Lassos and Legends Local horse lovers
pay tribute to a legend By David Lias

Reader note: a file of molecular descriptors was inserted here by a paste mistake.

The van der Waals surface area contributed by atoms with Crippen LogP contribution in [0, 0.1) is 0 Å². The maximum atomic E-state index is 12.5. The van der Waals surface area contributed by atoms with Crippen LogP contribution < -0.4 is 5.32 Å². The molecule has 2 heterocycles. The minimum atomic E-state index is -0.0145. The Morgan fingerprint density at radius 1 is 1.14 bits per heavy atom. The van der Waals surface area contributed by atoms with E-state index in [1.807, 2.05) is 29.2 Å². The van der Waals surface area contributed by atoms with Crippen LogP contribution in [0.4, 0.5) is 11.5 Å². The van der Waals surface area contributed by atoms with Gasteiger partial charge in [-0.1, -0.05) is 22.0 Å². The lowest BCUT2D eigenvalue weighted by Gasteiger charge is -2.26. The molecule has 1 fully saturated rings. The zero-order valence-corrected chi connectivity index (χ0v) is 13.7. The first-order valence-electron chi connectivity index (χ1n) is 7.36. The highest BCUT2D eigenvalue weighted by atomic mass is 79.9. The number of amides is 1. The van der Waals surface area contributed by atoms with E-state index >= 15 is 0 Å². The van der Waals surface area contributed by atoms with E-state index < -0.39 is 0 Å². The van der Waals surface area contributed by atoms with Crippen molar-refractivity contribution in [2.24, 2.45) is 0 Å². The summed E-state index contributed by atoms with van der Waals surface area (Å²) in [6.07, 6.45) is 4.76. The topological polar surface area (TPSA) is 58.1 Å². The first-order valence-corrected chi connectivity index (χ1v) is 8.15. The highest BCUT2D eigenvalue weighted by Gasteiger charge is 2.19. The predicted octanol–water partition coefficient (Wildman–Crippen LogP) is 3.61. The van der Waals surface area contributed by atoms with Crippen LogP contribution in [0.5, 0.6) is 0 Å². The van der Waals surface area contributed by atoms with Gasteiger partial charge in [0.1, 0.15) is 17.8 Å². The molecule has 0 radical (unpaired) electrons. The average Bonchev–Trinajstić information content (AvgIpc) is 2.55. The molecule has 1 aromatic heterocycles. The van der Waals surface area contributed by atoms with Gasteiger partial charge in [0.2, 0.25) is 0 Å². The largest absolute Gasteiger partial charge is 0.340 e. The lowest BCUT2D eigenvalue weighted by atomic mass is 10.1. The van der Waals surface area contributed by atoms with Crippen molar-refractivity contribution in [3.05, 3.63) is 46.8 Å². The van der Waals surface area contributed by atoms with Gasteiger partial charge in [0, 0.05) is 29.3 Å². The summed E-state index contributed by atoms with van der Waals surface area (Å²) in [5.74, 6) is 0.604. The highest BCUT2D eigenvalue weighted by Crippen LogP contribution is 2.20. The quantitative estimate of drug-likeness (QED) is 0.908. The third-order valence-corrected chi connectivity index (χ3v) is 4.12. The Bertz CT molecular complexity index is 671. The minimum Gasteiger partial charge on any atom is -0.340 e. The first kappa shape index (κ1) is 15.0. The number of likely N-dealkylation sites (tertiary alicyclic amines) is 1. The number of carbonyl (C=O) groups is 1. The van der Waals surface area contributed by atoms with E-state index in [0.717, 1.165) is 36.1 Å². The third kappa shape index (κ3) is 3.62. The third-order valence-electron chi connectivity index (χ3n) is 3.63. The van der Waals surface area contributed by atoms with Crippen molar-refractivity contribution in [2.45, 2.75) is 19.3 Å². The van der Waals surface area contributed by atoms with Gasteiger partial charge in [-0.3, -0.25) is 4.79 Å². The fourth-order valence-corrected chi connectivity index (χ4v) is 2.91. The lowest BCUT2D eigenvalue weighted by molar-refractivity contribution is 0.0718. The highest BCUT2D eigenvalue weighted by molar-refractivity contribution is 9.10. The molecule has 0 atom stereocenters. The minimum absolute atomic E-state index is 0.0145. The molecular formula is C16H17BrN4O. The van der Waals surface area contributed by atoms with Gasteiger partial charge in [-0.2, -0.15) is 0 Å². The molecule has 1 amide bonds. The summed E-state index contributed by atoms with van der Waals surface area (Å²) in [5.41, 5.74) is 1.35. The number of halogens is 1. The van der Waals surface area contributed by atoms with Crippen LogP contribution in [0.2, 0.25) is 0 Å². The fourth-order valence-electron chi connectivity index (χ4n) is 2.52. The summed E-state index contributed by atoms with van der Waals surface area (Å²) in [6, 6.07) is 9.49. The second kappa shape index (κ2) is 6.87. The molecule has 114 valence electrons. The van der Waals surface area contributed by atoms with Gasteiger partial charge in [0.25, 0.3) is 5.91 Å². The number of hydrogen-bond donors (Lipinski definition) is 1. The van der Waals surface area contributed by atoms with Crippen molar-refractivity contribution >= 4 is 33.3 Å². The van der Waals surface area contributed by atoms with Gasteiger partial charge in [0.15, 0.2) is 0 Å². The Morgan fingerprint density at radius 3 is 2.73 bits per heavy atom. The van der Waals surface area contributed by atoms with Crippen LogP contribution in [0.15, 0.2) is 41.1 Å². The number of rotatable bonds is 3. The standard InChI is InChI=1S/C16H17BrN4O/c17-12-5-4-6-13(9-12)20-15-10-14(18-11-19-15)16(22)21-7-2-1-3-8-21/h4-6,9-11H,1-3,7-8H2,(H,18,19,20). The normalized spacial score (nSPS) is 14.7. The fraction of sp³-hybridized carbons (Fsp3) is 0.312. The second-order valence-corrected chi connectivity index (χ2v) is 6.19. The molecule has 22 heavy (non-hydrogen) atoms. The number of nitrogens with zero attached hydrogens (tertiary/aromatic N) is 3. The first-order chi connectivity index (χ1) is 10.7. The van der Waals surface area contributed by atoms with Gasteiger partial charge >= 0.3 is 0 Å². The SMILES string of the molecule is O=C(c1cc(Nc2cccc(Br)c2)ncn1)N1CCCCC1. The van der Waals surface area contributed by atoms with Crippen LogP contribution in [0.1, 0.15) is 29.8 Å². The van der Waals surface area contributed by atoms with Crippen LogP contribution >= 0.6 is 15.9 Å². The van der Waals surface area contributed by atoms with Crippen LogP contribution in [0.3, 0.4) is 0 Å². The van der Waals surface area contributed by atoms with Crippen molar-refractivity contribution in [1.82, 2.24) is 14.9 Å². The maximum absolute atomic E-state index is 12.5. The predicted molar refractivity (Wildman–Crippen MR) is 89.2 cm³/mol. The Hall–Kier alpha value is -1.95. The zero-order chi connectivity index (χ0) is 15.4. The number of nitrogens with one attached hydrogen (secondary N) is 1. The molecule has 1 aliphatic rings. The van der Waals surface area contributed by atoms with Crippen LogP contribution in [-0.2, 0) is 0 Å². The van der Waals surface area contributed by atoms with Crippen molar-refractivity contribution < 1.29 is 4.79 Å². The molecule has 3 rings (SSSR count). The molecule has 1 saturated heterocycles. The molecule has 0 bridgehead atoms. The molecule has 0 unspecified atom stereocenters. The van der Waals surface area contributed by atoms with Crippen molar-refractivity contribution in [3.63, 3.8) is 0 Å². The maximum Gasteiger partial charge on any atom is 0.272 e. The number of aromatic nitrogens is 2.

Plain Talk It's little wonder that Frances Loiseau is known as a living legend in the horse industry in South Dakota. She has held steadfast to two constant beliefs during her years of raising horses in the Flandreau area. Great horses, like great men, have great mothers, according to Frances, the 2007 South Dakota Horse Council Horsewoman of the Year. Another of her beliefs: "It takes ability and opportunity for a great horse to be recognized." Frances shared her wisdom and highlights of her years of experience raising horses during a special event entitled "Lassos and Legends" held Saturday night at the Clay County Extension Building in Vermillion by the Clay County Lucky Trailblazers 4-H Club. The event, sponsored by Frenchman's Quarter Horses, Westergren Quarter Horses and Loiseau Construction, attracted a capacity crowd. Before Frances gave her presentation, the crowd broke bread together, dining on barbecued pork sandwiches, potatoes, salads and homemade desserts. When it came time for Frances to speak, one couldn't doubt that she was an authority on the subject of raising some of the best horses in the country. Frances has been recognized in the Western Horseman: Living Legends 6, AQHA Journal, and numerous trade publications. She is the breeder of four-time world champion, French Flash Hawk 'Bozo', owned and ridden by Kristi Peterson. Frances is also the breeder of Frenchmans Guy, the all time leading performance horse sire, owned by Bill and Deb Myers. Horses have always been a part of Frances' life. Her close relationship with raising and caring for the animals has been passed along to her family. "When I was growing up, I could drive horses, I could drive a team when I wasn't very old," she said. "And I can remember coming home from school and I was sent out to the cornfield. They (family members) were pulling a corn picker with three horses, and I was to drive a team of horses with an empty wagon up by the elevator." Horses were a constant part of her family as she grew older. During her high school years, she and her brother often rode horses to herd cattle. "One summer that we had to that was when the book Gone with the Wind came out," Frances said. "My mother made a cloth bag to hang over the saddle horn, and all that summer, I read Gone with the Wind. It was a good, thick book, and I didn't mind that one bit." Frances and her husband, James, purchased their first registered quarter horse, Lady Sunrise, in the late 1950s in part with a little help from Mother Nature. "We lived in a hail area, so every year, we always had hail insurance," Frances said. "Well, one year we got completely hailed out, and we got a check from the insurance company for $20,000. At that time, $20,000 was a lot of money." The Louiseaus purchased Lady Sunrise for $1,000. In 1963, they purchased Casey's Ladylove. Those two animals represent the foundation of what would become a multi-generational experience in raising horses with extraordinary traits and pedigrees. The first time Frances laid eyes on Casey's Poco X Lady Diane, in a show ring during a horse show, she thought the horse was beautiful. So while her husband was outside the show ring looking at other horses, she offered a bid, and ended up purchasing the horse. It was her first solo purchase. Casey's Poco X Lady Diane was the top competitor for the Loiseau children, and matriarch and cornerstone for what's known as "The Frenchman's Foundation." She produced the following great horses: Frenchman's Bars in 1965, Frenchman's Fox in 1968, the first 2-year-old mare to run AAA in South Dakota, and Frenchman's Luck AA in 1969. After James died in 1977, the legacy of producing great horses continued when Frances entered several mares into a partnership with Pat Cowan of Highmore. This partnership produced Frenchman's Jet and Frenchman's GoJet, which ran back-to-back races and were named South Dakota Running Horse of the Year and Derby Champion respectively. The family of horse champions continued, thanks to the birth of Casey's Charm, who proved to be true maternal powerhouse for Frances. This horse produced Flash Frost, a 1986 gelding by Sun Frost, who was winner of over $50,000. Casey's Charm also produced French Flash Hawk, a 1987 sorrel gelding by Sun Frost. Another superior horse descended from Casey's Charm was Frenchman's Dox Dakota, a 1989 bay gelding by Boon Dox John, the WPRA Badland Circuit champion. Other outstanding stallions produced by Frances include PC Frenchman's Mark, Frenchman's Fabulous, PC Frenchman's Hayday, and PC Frenchman. A major milestone for Frances occurred in 1999, when she sold PC Frenchman for $200,000. In a career filled with highlights, Frances places the credit clearly on the backs of her horses. "It's been about the horses, it's never been about me," she said. "They have made their own fate."